Once she gave in, Janay resolved to use eco-friendly fabrics for wedding dresses. What she found was the type of people attracted to having a quality, handmade dress from responsibly grown fibers were not the "bridezilla" stereotype that's well-documented in pop culture. In fact, they were the complete opposite: easy-going, creative, and quirky. 

For the past 10 years, Janay has operated her bridal business, Janay A Eco Bridal, now in downtown Mission, KS. She has been running the business her whole adult life, and grew up sewing and making patterns in her teens. Today, clients come to her for custom made dresses made from organic cotton, hemp/silk or for reinventions of their mothers' or grandmothers' "heirloom dresses". She also offers alterations for dresses from other shops between custom orders when possible, and loves adding just the right handmade adornments to finish off a look perfectly (but still remaining on the minimal side as far as typical bridal style is concerned).

What is your ideal client?

I have a bunch of different clients. I'll have clients who are conservative and want a custom dress because they're more modest, and then I have the opposite end of the spectrum-people who are riskier and want to show a slit up to here and show off a lot of skin. All of our dresses are custom-made, and it attracts people who have a lot of different ideas. I get a lot of quirky and creative brides: someone who knows what they want and has a strong independent sense of style. They're clear on who they are and clear on wanting something special. 

How do you balance your own style with a bride's custom requests?

It's all about compromise and being clear about what the bride wants from her dress and what is realistic for her to expect.  I may point out that a different fit that may look better on her body type, for example, so they are happy with the end product. Seeing a picture of a gown on a model onPinterest vs. actually wearing it all day can be two very different things. It's important to be able to sit down, raise your arms, etc.  So, we work through these questions together.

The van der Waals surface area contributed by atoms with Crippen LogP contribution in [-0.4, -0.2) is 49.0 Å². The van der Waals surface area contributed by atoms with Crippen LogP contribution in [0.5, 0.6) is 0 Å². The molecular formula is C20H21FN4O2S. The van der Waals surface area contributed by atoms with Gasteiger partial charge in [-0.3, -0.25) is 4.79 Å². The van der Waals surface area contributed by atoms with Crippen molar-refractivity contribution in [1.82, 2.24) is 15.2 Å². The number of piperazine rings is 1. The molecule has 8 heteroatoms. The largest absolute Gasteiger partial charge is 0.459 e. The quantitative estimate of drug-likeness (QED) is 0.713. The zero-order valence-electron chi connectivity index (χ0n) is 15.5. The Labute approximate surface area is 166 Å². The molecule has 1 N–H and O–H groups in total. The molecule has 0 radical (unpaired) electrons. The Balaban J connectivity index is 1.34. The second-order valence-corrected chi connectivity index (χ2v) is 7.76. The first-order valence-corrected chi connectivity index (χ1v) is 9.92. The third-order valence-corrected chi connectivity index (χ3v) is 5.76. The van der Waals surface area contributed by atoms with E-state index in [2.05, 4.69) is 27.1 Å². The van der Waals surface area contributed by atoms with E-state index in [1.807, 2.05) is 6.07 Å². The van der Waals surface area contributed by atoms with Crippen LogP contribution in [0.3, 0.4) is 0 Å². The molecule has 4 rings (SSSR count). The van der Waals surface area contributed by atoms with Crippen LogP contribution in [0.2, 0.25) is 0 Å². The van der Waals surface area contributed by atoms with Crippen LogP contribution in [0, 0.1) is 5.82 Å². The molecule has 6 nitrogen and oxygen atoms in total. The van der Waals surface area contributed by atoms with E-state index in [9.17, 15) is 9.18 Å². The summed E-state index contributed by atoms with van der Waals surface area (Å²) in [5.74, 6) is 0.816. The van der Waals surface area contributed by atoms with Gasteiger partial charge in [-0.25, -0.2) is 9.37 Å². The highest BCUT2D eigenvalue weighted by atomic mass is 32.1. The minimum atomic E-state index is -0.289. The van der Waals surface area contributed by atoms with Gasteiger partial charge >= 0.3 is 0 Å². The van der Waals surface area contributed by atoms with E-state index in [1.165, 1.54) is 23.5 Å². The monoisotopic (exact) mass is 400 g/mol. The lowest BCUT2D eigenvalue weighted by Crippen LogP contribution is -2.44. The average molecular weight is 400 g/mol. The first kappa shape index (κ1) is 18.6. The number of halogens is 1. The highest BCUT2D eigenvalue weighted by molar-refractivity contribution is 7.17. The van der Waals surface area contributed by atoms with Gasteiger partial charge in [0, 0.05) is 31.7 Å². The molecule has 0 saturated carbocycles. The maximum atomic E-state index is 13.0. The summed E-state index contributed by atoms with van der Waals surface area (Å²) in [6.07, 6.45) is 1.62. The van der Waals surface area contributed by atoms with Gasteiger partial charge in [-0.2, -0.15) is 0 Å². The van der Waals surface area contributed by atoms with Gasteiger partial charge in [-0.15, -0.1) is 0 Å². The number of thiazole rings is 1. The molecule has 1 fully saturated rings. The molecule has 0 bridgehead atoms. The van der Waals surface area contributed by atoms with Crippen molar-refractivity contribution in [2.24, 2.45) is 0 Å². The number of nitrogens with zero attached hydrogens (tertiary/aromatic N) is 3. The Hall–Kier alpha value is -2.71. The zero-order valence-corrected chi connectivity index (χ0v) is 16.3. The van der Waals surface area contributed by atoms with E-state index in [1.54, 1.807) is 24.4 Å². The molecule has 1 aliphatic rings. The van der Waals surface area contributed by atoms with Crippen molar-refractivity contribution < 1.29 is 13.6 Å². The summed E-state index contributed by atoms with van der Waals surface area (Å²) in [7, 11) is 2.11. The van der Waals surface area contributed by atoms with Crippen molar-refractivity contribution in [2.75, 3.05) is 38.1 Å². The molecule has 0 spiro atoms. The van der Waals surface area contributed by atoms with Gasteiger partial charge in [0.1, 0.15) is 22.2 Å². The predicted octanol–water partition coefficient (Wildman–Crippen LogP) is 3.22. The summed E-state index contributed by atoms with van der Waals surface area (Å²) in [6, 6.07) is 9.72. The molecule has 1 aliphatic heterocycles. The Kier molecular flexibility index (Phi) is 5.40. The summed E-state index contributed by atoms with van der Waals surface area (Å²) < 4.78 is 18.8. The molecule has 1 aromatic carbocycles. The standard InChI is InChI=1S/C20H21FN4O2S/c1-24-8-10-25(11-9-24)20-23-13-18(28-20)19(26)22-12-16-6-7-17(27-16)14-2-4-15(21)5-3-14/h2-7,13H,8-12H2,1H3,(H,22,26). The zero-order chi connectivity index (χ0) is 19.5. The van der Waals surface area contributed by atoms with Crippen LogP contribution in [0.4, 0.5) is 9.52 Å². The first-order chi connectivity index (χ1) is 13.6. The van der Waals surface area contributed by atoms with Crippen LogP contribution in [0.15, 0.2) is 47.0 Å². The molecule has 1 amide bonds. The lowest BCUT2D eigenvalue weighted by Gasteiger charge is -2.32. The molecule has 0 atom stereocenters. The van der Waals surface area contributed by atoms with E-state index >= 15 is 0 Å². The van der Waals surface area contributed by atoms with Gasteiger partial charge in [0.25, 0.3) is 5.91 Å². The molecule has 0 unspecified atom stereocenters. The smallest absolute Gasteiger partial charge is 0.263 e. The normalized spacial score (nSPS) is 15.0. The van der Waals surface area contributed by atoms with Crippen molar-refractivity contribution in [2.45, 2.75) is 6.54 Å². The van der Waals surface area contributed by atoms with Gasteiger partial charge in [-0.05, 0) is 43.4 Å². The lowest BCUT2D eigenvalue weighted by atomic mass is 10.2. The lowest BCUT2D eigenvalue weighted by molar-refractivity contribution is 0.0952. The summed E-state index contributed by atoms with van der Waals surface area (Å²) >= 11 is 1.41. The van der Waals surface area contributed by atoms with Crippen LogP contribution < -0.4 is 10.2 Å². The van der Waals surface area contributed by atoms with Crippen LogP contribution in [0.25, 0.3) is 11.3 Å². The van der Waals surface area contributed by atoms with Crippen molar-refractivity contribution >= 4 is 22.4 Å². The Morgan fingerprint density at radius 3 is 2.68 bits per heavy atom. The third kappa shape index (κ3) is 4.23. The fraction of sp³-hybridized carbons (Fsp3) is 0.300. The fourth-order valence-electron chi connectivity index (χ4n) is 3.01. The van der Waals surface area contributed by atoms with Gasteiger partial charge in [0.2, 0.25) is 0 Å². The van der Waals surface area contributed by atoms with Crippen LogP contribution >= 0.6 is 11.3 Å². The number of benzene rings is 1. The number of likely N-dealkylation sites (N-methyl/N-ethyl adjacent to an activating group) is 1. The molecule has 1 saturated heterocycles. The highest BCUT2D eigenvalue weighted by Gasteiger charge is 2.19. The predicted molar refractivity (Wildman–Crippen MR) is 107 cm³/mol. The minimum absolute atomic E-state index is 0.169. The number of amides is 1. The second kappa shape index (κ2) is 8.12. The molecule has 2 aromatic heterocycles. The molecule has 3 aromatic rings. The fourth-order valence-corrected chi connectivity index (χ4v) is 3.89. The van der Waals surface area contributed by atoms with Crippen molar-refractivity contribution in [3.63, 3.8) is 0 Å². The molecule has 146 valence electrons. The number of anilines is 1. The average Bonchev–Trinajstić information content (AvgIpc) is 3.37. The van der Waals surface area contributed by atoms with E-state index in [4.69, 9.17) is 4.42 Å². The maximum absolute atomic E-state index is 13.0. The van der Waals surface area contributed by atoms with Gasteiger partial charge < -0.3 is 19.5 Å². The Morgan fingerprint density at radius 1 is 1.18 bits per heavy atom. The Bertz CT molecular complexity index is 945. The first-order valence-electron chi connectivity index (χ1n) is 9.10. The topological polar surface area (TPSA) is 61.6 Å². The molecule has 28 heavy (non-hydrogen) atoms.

I walk this fine line where I want people to get what they want, but also be true to our style. But in the end, I really want to give her what she wants on her day and work really hard to bring that to fruition.

What is something you've learned that you wish you knew when you started? 

In the beginning, I spent a lot of time trying to come up with designs for new collections every year since that's what the fashion industry pushes-- having the newest, best things. But that's not what works for me.

Bridal style doesn't change that quickly.  I don't have to adhere to this idea of making a new collection and showing that off each season. My customers aren't the type of person who wants something off the rack as is exists anyway. They'll always be tweaking and customizing, so I roll with that and have some basic styles that are easily customizable platforms for expression. 

What was it like when you first launched? 

I definitely had high hopes of having dresses in all these different stores, and I did do a lot of that for a while. My team and I were making tons of dresses, but with selling to stores it's a really hard business to thrive in and so impersonal. Plus, they want things exactly the same for each order-- definitely not fun! We're always improving processes, so it kept us stuck in the old way of doing things.  I realized over the last year I'd rather do less quantity and give my clients my personal attention they deserve at every fitting.

What do your days look like now?